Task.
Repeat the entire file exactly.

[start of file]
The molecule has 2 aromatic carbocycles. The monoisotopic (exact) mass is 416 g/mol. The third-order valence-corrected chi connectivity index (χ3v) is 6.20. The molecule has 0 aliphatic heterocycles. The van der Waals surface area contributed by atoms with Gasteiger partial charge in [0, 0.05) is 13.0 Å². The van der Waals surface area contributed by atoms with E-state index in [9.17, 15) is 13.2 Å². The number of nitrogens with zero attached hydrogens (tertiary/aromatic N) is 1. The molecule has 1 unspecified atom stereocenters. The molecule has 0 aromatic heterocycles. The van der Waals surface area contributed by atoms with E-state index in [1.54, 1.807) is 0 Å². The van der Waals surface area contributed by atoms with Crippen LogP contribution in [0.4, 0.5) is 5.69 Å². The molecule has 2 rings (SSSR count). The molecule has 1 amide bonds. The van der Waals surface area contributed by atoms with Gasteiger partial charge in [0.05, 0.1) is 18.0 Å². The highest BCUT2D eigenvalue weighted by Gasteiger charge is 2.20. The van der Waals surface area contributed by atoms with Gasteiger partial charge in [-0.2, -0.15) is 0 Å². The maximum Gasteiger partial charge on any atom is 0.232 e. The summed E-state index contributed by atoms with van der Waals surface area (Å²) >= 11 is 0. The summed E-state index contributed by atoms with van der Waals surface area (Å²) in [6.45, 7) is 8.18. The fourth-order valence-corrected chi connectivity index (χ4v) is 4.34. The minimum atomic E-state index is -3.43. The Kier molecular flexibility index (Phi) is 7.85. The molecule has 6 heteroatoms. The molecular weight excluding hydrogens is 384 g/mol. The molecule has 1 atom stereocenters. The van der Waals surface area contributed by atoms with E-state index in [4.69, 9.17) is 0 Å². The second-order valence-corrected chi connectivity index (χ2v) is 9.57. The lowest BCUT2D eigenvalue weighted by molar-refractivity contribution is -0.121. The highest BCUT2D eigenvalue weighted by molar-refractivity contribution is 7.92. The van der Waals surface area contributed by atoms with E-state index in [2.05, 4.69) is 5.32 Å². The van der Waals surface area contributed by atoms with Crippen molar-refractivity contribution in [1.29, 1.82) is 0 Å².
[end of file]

The molecule has 2 aromatic carbocycles. The monoisotopic (exact) mass is 416 g/mol. The third-order valence-corrected chi connectivity index (χ3v) is 6.20. The molecule has 0 aliphatic heterocycles. The van der Waals surface area contributed by atoms with Gasteiger partial charge in [0, 0.05) is 13.0 Å². The van der Waals surface area contributed by atoms with E-state index in [9.17, 15) is 13.2 Å². The number of nitrogens with zero attached hydrogens (tertiary/aromatic N) is 1. The molecule has 1 unspecified atom stereocenters. The molecule has 0 aromatic heterocycles. The van der Waals surface area contributed by atoms with E-state index in [1.54, 1.807) is 0 Å². The van der Waals surface area contributed by atoms with Crippen LogP contribution in [0.4, 0.5) is 5.69 Å². The molecule has 2 rings (SSSR count). The molecule has 1 amide bonds. The van der Waals surface area contributed by atoms with Gasteiger partial charge in [0.05, 0.1) is 18.0 Å². The highest BCUT2D eigenvalue weighted by Gasteiger charge is 2.20. The van der Waals surface area contributed by atoms with Gasteiger partial charge in [-0.2, -0.15) is 0 Å². The maximum Gasteiger partial charge on any atom is 0.232 e. The summed E-state index contributed by atoms with van der Waals surface area (Å²) >= 11 is 0. The summed E-state index contributed by atoms with van der Waals surface area (Å²) in [6.45, 7) is 8.18. The fourth-order valence-corrected chi connectivity index (χ4v) is 4.34. The minimum atomic E-state index is -3.43. The Kier molecular flexibility index (Phi) is 7.85. The molecule has 6 heteroatoms. The molecular weight excluding hydrogens is 384 g/mol. The molecule has 1 atom stereocenters. The van der Waals surface area contributed by atoms with E-state index in [4.69, 9.17) is 0 Å². The second-order valence-corrected chi connectivity index (χ2v) is 9.57. The lowest BCUT2D eigenvalue weighted by molar-refractivity contribution is -0.121. The highest BCUT2D eigenvalue weighted by molar-refractivity contribution is 7.92. The van der Waals surface area contributed by atoms with E-state index in [2.05, 4.69) is 5.32 Å². The van der Waals surface area contributed by atoms with Crippen molar-refractivity contribution in [1.29, 1.82) is 0 Å².